4 Boiled Eggs

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Some Chinese people believe that eggs boiled in the urine of young boys have medicinal properties. The eggs are called tong zi dan (“virgin boy eggs”). They are a thing in Dongyang in Zhejiang Province, China, where they are sold on the roadside. Consumers claim that the eggs cure or prevent a myriad of ailments.

The eggs are made by boiling regular chicken eggs in urine. It is a two-step process. The eggs are first boiled in urine. Then they are removed, cracked, and returned to the pot to continue boiling. This allows the urine to seep into the egg, altering its look and taste. While some consumers swear by its efficacy, others think it is just gross.

The egg vendors often visit schools with buckets for young schoolchildren to pee into. The vendor later recovers the pee-filled buckets to make the eggs. However, they often ask sick students not to pee in the buckets to ensure that they only end up with healthy urine and eggs.[7]

3 Cosmetics

In 2005, The Guardian exposed an unnamed Chinese cosmetics company for using the skin of prisoners executed in China as an ingredient in its beauty products. The company planned to ship the cosmetics to Europe where they would be sold to unsuspecting buyers.

According to The Guardian, the company had informed prospective partners about a new beauty product created with the skin of executed prisoners. The company claimed that the product could clear wrinkles on the skin and lips. The Guardian added that the company had already shipped some of the products into the UK at the time of the report.

An unnamed agent of the company who had earlier bragged about the existence of the product later retracted his statement when The Guardian asked him for an interview. He had earlier revealed the existence of the product to an undercover researcher pretending to be a businessman.[8]

The Guardian added that skin from executed prisoners is sometimes used in beauty products sold in China. The Chinese government supposedly knows about this but looks the other way as long as the companies keep it a secret. However, there are concerns that European users could be susceptible to infections from the executed criminals.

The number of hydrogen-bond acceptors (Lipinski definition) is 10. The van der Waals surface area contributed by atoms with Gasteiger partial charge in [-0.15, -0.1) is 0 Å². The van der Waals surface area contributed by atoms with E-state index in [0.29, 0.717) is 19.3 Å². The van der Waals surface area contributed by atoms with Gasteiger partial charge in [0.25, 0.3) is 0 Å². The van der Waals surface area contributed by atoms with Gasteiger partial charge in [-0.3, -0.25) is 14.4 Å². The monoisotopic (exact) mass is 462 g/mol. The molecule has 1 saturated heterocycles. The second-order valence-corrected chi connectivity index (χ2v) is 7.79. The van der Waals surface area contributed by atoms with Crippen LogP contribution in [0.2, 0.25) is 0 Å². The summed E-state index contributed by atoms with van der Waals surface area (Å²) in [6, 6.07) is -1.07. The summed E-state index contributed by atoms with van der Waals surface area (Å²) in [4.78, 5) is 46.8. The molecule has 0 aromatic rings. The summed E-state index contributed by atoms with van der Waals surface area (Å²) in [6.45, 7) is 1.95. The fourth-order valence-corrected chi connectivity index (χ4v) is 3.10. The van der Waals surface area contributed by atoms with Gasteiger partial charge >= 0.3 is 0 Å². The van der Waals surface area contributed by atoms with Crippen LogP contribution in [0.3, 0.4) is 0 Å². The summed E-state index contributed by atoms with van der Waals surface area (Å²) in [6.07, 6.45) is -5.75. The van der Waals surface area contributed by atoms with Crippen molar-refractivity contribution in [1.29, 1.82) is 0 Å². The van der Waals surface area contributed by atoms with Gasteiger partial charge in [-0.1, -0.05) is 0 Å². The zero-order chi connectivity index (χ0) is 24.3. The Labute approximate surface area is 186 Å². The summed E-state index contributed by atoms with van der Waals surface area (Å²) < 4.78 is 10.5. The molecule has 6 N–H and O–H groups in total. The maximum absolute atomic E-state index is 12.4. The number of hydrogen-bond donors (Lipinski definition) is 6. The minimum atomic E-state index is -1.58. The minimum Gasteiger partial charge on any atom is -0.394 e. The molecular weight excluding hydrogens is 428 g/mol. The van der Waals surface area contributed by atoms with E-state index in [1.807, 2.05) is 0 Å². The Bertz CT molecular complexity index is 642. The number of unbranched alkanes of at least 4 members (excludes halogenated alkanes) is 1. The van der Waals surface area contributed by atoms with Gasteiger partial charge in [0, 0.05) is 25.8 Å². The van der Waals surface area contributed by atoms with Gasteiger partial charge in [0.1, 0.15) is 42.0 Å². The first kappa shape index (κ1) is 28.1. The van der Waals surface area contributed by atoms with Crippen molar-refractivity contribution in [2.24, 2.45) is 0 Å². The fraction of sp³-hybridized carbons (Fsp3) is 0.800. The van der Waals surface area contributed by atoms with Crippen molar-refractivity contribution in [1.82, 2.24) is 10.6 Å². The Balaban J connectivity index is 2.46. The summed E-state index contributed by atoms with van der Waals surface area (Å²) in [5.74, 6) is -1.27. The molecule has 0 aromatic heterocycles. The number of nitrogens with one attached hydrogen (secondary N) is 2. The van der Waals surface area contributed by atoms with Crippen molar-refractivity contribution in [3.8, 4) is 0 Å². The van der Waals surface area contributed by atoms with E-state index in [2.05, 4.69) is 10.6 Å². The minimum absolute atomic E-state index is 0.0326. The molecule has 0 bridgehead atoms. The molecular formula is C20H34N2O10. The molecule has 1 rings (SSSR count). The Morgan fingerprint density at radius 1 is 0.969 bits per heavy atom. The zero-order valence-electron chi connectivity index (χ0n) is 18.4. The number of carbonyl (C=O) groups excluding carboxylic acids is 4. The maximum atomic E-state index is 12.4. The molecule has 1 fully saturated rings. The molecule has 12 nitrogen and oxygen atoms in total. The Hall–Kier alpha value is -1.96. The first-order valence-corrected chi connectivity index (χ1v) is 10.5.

2 Bricks

Photo credit:

In 2018, South African scientists revealed that they had developed a process to make bricks from human urine. The process actually allows them to create any solid substance from urine, but they seem to prefer making bricks instead.

The scientists created the bricks using bacteria, sand, urine, and calcium. First, they add bacteria to sand to create an enzyme called urease. Then they add the urease to urine. The urease decomposes the urea in the urine, leaving a hard, rocky substance called calcium carbonate.

This calcium carbonate is used to make the bricks or whatever else the scientists want to create. Fertilizer is a by-product, which makes sense as urea is synthesized to manufacture fertilizer across the globe.

Urine bricks are not on the market yet because researchers are still trying to perfect the process. Besides, they are also concerned about the source of their urine. A single brick needs approximately 20 liters (5 gal) of urine to produce. The average adult will require a few weeks to pass that much urine.[9]

1 Perfume

A few years ago, Katia Apalategui’s mother lost her husband. She missed her husband so much that she often smelled the pillowcase he used before his death just so she could remember him. Katia Apalategui soon got some ideas and decided to make a perfume that smelled just like a dead person.[10]

Apalategui teamed with chemist Geraldine Savary of the University of Le Havre in France to create a method of retrieving odor from the belongings of a dead person and using it to make a perfume. Apalategui has her product in the market already. Each bottle of perfume is custom-made and costs $600.


Read more fascinating facts about human body parts on Top 10 Human Body Parts Displayed In Museums and 10 Fascinating Facts And Stories Involving Body Parts.

fact checked by Jamie Frater